MANA'S SHORT STORY SERIES LIST ON SIDE COLUMN

MANA Holiday Publishing Offers Available Now!

If you have ever wanted to publish a book or place your short stories or other literary works in front of new readers, then take advantage of MarketingNewAuthors.com’s (MANA) holiday promotion. 

Why Should You Publish With MANA?


Although there are many reasons to publish with MANA, here are 5 top reasons: 

 

1. Personalized attention. Rather than watching a video or chatting with an Artificial Intelligence avatar, you will actually talk to a live person. You may ask questions and get direct answers.


2. No Do-It-Yourself (DIY) Publishing. Some authors prefer writing and are not interested in DIY publishing. MANA takes care of editing, book formatting, book cover design, and other services for you.


3. You choose the services. MANA has a wide array of services, but you can select as many—or as few—as you want. 


4. Opportunity to preview your work. You will be able to review your book before it is printed. 


5. Marketing services available. If you are a first-time author and do not have an audience of your own, MANA will promote your work to its followers while you build up your own audience.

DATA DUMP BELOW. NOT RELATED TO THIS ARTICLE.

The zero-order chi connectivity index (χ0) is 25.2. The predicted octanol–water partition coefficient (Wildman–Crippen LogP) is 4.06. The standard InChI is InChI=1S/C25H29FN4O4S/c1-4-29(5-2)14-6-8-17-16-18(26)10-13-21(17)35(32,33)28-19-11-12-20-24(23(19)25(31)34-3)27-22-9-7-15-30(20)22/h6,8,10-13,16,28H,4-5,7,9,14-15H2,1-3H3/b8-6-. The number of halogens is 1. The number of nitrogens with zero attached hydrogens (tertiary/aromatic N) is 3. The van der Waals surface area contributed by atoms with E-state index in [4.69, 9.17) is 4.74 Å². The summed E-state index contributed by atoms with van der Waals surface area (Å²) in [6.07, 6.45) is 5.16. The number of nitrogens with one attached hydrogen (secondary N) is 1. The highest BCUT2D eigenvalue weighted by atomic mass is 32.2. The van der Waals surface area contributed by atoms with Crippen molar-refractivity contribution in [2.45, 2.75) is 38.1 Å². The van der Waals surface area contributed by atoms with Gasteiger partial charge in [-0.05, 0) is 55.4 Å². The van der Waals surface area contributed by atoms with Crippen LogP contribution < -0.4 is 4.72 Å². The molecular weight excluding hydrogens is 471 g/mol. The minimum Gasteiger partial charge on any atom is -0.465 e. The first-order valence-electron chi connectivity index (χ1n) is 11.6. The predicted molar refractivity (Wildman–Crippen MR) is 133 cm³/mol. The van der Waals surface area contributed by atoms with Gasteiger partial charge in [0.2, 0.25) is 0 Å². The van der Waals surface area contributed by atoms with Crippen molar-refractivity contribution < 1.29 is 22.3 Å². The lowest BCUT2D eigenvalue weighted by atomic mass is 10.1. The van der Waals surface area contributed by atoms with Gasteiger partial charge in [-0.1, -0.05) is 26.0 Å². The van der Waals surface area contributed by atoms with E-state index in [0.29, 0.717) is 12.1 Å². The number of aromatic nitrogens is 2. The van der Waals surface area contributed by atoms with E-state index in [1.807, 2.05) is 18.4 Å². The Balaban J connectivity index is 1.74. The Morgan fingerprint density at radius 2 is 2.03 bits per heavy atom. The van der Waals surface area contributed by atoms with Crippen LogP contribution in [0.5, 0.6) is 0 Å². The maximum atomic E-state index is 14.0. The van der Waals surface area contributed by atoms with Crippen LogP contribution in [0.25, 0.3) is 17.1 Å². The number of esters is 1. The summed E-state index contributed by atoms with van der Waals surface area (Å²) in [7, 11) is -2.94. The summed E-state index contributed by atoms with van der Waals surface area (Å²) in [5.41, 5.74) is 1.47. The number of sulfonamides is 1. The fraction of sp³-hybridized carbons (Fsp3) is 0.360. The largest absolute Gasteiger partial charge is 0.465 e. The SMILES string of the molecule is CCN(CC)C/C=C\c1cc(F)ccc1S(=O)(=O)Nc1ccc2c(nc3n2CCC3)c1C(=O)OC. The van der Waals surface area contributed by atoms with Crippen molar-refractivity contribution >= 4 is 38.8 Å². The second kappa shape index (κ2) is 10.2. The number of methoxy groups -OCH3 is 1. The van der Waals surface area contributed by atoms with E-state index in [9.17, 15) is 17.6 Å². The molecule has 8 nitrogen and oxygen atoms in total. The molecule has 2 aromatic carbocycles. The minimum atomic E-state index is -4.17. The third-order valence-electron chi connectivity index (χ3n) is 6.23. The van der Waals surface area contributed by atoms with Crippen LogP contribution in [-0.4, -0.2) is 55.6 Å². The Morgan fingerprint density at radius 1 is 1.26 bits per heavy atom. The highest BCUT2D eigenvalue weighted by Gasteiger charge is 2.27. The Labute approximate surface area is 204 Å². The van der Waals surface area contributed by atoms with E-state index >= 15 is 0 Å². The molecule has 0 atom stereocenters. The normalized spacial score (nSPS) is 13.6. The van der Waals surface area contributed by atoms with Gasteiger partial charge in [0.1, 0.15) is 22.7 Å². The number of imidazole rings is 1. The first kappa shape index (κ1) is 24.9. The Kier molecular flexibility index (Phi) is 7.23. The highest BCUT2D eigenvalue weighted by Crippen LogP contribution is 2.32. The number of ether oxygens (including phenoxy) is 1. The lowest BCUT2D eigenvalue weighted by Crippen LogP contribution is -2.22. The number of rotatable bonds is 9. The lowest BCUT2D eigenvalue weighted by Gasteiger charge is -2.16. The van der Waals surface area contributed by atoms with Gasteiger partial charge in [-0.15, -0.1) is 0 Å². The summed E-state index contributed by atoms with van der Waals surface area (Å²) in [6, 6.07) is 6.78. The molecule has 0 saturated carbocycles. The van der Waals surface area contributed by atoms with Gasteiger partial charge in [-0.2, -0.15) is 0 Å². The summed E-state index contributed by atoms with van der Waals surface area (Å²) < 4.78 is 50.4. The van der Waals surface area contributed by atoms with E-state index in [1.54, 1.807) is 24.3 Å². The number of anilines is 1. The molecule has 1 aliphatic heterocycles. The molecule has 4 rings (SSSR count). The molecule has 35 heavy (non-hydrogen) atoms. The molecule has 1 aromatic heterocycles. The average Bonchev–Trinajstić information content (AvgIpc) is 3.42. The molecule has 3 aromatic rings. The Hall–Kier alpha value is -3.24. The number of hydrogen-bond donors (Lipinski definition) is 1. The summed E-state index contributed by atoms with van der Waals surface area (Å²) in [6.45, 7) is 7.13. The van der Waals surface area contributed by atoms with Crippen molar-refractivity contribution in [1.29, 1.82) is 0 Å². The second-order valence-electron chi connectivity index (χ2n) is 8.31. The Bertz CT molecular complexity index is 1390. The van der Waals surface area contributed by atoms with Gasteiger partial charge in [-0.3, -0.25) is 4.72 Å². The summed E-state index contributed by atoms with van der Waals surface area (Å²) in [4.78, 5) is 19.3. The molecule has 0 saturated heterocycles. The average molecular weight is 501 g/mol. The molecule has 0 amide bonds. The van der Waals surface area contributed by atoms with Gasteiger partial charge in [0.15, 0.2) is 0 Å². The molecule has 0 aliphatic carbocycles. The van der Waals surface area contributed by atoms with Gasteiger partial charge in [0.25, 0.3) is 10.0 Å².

MANA T-shirt

• Get a $500 discount off all publishing plans, except e-book publishing plans, and receive a complimentary MANA t-shirt. 


• Get a $500 discount off all marketing plans and receive a complimentary MANA t-shirt


MANA's DR C Offers Services For College-Bound Students

Special Holiday Offer: 25% off DR C Consultant Services! Visit MarketingNewAuthors.com website to purchase.

Are you the parent of a high school senior whos preparing for college? Or are you an adult preparing for college? 

If so, is the college entrance written essay on your list of concerns? Maybe I (DR C) can help. (Visit my website to learn more about me.)

 As a parent of college-educated children, I can understand parentsconcerns about their childrens success in college. However, I always believed my children would not develop independence at college if I or my hubby were hovering over them.